Well-known Syrian journalist’s alleged abductor arrested in France

Reporters Without Borders (RSF) welcomes last week’s arrest in France of Islam Alloush, a former Syrian rebel commander suspected of abducting the well-known journalist and human rights defender Razan Zaitouneh in 2013. His arrest offers an opportunity to combat impunity for crimes against Syrian journalists, RSF said.

The onetime spokesman of the Syrian Jihadist group Jaysh al-Islam, Alloush was arrested in the French city of Marseille on 29 January and was formally placed under investigation two days later on suspicion of “war crimes,” “acts of torture and complicity in torture,” and “complicity in enforced disappearances.”


Awarded the Sakharov Prize for Freedom of Thought in 2011, Zaitouneh was abducted by Jaysh al-Islam in Douma (in Eastern Ghouta) on 9 December 2013 along with her husband, Wael Hamada, and two colleagues, Samira Al-Khalil and Nazem Al-Hammadi. They have been missing ever since.


Hundreds of journalists and bloggers have, like them, been the victims of enforced disappearances in Syria.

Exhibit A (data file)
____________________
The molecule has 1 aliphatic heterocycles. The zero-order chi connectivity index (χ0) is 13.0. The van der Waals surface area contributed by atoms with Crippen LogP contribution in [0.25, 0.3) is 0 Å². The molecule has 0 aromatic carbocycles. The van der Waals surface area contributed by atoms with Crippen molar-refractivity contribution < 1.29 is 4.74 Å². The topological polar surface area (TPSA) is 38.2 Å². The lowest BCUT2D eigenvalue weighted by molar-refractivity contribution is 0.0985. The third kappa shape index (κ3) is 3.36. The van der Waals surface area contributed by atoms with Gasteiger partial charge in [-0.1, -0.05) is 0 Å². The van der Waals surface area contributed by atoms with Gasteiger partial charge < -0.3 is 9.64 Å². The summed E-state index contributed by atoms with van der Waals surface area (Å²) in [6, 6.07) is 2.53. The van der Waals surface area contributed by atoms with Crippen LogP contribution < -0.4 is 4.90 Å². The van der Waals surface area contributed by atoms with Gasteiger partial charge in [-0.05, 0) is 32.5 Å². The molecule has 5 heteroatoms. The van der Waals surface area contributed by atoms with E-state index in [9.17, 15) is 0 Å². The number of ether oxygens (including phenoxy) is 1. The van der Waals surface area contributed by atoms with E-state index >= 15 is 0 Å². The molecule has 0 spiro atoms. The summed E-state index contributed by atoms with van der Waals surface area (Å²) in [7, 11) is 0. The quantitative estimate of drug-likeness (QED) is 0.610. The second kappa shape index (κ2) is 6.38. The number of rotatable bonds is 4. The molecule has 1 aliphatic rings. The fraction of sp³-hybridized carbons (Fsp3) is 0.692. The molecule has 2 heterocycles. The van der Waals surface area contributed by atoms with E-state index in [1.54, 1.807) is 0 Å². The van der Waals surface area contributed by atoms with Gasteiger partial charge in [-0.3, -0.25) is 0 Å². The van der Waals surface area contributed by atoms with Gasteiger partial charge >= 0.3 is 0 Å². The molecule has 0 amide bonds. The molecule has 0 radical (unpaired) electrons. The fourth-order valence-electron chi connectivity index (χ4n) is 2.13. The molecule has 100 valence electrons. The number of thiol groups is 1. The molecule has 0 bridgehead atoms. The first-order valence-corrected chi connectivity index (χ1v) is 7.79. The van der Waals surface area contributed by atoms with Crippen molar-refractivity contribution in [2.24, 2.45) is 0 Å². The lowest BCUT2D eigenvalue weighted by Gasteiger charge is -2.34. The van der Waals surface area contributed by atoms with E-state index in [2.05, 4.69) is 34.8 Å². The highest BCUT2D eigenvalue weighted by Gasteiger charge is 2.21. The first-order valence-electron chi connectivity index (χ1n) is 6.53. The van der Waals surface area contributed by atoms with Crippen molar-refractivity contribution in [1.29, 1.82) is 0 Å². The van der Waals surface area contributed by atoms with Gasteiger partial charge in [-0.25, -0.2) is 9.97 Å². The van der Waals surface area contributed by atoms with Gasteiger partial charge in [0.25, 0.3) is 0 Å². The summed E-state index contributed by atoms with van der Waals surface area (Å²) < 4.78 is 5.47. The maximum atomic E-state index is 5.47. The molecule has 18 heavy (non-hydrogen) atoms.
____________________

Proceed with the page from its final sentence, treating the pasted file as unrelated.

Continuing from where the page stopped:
“This arrest in France is unprecedented since the war began in Syria in 2011,” said Sabrina Bennoui, the head of RSF’s Middle East desk. “It offers the hope that one of perpetrators of the most prominent enforced disappearance of journalists in Syria may finally be convicted. We count on the French judicial system’s diligence to ensure that this trial ends the past nine years of total impunity for crimes against journalists in Syria.”


Alloush was arrested as a result of a complaint that an RSF partner, the Syrian Centre for Media and Freedom of Expression (SCM), filed with the French national prosecutor’s office for terrorism last June, accusing Jaysh Al-Islam members of acts of abduction, torture and execution in Eastern Ghouta from 2012 until April 2018.


Jaysh Al-Islam imposed a reign of terror in Eastern Ghouta until the Assad regime defeated the group and recovered control of the region in 2018


Syria is ranked 174th out of 180 countries in RSF’s 2019 World Press Freedom Index.

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Updated on 04.02.2020